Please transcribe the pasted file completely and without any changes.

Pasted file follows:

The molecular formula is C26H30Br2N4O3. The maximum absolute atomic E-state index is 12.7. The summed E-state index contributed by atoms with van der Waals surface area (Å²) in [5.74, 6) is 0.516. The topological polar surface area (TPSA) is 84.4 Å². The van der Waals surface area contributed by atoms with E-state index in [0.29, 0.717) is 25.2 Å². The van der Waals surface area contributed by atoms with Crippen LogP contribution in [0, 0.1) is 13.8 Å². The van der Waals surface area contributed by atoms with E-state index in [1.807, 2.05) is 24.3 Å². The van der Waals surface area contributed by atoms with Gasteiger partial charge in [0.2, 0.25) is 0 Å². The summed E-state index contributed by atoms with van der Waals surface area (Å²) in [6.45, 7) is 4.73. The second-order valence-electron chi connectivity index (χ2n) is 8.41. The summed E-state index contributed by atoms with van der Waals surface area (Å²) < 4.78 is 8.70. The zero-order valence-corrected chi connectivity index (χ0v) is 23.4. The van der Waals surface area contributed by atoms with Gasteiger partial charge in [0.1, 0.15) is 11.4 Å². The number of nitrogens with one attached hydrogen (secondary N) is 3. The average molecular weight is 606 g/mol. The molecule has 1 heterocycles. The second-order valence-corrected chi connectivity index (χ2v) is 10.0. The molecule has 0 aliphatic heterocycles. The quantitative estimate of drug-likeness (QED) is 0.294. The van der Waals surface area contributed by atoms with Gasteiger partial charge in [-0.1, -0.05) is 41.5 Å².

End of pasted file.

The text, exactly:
The molecular formula is C26H30Br2N4O3. The maximum absolute atomic E-state index is 12.7. The summed E-state index contributed by atoms with van der Waals surface area (Å²) in [5.74, 6) is 0.516. The topological polar surface area (TPSA) is 84.4 Å². The van der Waals surface area contributed by atoms with E-state index in [0.29, 0.717) is 25.2 Å². The van der Waals surface area contributed by atoms with Crippen LogP contribution in [0, 0.1) is 13.8 Å². The van der Waals surface area contributed by atoms with E-state index in [1.807, 2.05) is 24.3 Å². The van der Waals surface area contributed by atoms with Gasteiger partial charge in [0.2, 0.25) is 0 Å². The summed E-state index contributed by atoms with van der Waals surface area (Å²) in [6.45, 7) is 4.73. The second-order valence-electron chi connectivity index (χ2n) is 8.41. The summed E-state index contributed by atoms with van der Waals surface area (Å²) < 4.78 is 8.70. The zero-order valence-corrected chi connectivity index (χ0v) is 23.4. The van der Waals surface area contributed by atoms with Gasteiger partial charge in [0.1, 0.15) is 11.4 Å². The number of nitrogens with one attached hydrogen (secondary N) is 3. The average molecular weight is 606 g/mol. The molecule has 1 heterocycles. The second-order valence-corrected chi connectivity index (χ2v) is 10.0. The molecule has 0 aliphatic heterocycles. The quantitative estimate of drug-likeness (QED) is 0.294. The van der Waals surface area contributed by atoms with Gasteiger partial charge in [-0.1, -0.05) is 41.5 Å².